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GENERAL EDUCATION CURRICULUM
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Analytical Reading & Writing
Arts
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Human Behavior
Mosaic
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Academic Programs / General Education

Mosaic (GY & GZ)

Requirement: Mosaic: Humanities Seminar I (3 credits) and Mosaic: Humanities Seminar II (3 credits). Students normally should take Mosaic I in the semester immediately following the completion of Analytical Reading & Writing, and Mosaic II immediately after completing Mosaic I.

In these small discussion-based classes, students will be guided though a thematic approach to primary texts from great world cultural and intellectual traditions. Themes such as "journeys," or "faith" or "money" are the basis for reading and understanding a set of important texts from different time periods and different cultures. For example, as students explore the theme of "power," they will start with Homer's Iliad and the Declaration of Independence. Expanding on this theme, they will read 18th-century political philosopher John Locke and 20th-century American civil rights leader Martin Luther King Jr., while weaving in important texts from China and the Middle East. As students interrogate the theme of "power," they will be making connections across different time periods, cultures, and types of writing.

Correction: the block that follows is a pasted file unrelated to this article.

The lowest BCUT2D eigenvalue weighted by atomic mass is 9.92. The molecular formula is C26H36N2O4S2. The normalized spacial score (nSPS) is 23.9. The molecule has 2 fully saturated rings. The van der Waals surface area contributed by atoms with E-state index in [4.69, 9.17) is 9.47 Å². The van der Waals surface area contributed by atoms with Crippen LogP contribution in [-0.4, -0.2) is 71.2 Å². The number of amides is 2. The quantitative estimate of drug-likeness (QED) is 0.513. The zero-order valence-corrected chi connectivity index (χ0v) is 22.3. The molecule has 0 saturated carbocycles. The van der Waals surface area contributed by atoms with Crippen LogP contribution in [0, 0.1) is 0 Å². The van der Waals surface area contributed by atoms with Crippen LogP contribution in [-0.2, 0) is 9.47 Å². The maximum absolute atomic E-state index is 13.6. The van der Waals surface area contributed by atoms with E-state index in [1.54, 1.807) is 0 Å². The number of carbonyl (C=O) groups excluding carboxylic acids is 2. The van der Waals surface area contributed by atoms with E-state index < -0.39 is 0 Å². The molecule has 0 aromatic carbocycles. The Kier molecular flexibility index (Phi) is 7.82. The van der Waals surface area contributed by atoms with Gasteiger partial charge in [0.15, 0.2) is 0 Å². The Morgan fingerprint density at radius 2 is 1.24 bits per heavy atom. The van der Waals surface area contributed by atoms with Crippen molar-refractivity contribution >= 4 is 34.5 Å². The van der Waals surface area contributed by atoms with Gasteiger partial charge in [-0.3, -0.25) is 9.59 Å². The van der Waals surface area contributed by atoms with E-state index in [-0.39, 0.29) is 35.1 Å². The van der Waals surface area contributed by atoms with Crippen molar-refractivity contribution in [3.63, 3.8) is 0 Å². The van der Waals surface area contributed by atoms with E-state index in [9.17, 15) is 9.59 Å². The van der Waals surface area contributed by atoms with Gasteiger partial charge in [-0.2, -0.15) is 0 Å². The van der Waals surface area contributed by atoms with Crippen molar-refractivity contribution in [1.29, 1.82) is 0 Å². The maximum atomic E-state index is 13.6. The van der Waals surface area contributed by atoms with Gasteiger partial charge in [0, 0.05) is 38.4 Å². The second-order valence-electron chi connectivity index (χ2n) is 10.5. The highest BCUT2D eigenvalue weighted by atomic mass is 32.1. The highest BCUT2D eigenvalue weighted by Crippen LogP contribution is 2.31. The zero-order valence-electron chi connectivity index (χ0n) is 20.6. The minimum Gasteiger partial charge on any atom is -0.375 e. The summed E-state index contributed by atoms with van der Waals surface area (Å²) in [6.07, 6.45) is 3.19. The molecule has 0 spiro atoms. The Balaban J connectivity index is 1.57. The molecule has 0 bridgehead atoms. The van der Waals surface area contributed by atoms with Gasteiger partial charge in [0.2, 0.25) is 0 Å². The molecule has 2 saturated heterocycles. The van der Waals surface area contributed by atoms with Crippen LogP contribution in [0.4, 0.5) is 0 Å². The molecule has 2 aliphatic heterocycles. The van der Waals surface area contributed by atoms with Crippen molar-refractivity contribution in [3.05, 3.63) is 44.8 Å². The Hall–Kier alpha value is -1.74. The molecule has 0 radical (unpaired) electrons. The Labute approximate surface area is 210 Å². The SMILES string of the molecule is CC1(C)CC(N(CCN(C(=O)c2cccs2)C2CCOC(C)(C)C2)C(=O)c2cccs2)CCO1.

The Mosaic sequence will be enhanced by the addition of "texts" from great world musical, artistic and architectural traditions, allowing students to grapple with important themes in a richer multidisciplinary and multicultural fashion.

Mosaic courses build upon the communication and critical thinking skills students developed in the Analytical Reading & Writing course, particularly the ability to make connections and arguments across different texts. That is why it is so important to take the Analytical Reading & Writing course before taking Mosaic.

Upon completion of the Mosaic sequence, students will be able to:

  • Read in its entirety an unfamiliar and problematic written text (theoretically, historically, or culturally challenging); 
  • Recognize abstractions, large ideas, and implications associated with difficult written texts; 
  • Make connections across disciplines, history and cultural boundaries; 
  • Construct positions, arguments, and interpretations through textual analysis and evaluation; and 
  • Produce thoughtful writing that reflects persuasive position and the conventions of academic discourse.

 

Mosaic Courses

  • Mosaic: Humanities Seminar I
  • Mosaic: Humanities Seminar II
  • Honors Mosaic: Humanities Seminar I
  • Honors Mosaic: Humanities Seminar II
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